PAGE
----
Sometimes, it pays to park in a grocery lot’s hinterlands

It’s getting to the point where it’s not safe to go grocery shopping anymore. 

During the peak of the Coronavirus, I switched my longtime habit of shopping on Saturday mornings to Fridays. I had two reasons for the change: I wanted to be around as few people as possible and I wanted to shop before they ran out of items on my list. I shop at the Kroger on Ireland Road in South Bend and have done so for decades.

As a highly routinized person (my wife’s term for me), I know there are others like me at Kroger on Friday. I see several of the same customers and the same cars in the parking lot. If I shop on a different day, employees will look at me and say, “Hey, it’s not Friday” (or before Covid, “Saturday”).

I was slightly behind my appointed shopping time this Friday and that apparently tilted the earth off its axis.

While I browsed for Christmas cards, an announcement came over the store intercom asking for the owners of two particular vehicles to come to the front office. I’ve only heard that type of announcement in regard to somebody leaving their car lights on. It was around 10:30 a.m. As I moved toward the main aisle near the checkout, I heard one employee say to the manager, “Welcome to the Ireland Kroger.” Shortly thereafter, another announcement came over the intercom asking for the owner of a specific vehicle to come to the office. My ears stayed perked up for the rest of my visit waiting to hear my car called. Actually, I was praying I did not hear my make and model called.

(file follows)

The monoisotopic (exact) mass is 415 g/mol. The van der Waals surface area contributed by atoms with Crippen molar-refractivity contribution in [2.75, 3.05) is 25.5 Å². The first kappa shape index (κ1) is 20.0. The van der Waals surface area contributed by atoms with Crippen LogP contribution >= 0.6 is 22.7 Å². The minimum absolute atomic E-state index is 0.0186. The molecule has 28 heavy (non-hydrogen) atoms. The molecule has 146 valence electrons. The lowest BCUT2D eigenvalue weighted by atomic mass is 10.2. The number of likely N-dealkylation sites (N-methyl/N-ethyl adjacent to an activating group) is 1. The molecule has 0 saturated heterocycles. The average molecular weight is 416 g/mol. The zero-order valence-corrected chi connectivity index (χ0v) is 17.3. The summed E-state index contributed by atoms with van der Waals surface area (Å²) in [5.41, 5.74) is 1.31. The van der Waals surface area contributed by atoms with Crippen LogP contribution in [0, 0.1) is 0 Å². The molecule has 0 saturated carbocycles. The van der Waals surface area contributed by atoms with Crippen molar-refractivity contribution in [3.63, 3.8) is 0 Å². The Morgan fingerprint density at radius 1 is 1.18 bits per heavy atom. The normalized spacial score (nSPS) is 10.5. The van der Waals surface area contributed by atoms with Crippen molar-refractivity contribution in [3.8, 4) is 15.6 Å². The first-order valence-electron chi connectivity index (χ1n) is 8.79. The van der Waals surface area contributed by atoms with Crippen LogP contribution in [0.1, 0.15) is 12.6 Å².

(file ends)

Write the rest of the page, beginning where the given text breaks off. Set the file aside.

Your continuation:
By the time I got to the checkout lane, there were police officers near the bagging areas talking to a Kroger employee. There was a fire truck visible just outside the entrance. Several Kroger employees were mingling around and shaking their heads. My checkout employee was short on details. She said something about a car accident.

When I exited the store, the scale of the commotion became apparent. It looked like a multi-car pileup, but in a parking lot. The Salvation Army bell ringer was an eyewitness. As I made a donation, she told me what had happened. A lady was backing out of a parking space and then she suddenly accelerated and rammed into several cars. The errant driver was going fast enough that she created a bumper car event. A Kroger employee who was out collecting shopping carts apparently was struck by one of the ricocheting cars. 

Car owners were milling around waiting to give their information to the police. There were car parts, mostly broken taillights strewn all around. My car was parked in the accident aisle, but farther toward the street. My habit is always to park as far away from the store as possible, mainly to avoid the drivers of huge vehicles who carelessly swing their doors out and ding and dent neighboring cars. In this instance, my faraway parking “routinization” saved my little car from more than a dent.

As I loaded up my trunk with my groceries, I stopped to take a picture. One of the police officers looked at me and shook his head. I don’t know whether his bemused look meant, “Isn’t this crazy?” or “You really lucked out that you parked where you did.” I wasn’t going to hang around long enough for some parking lot rubbernecker eyeing the chaos to run into me.

Maybe it’s time for me to start having my groceries delivered.

South Bend’s finest responded to the Kroger parking lot mishap.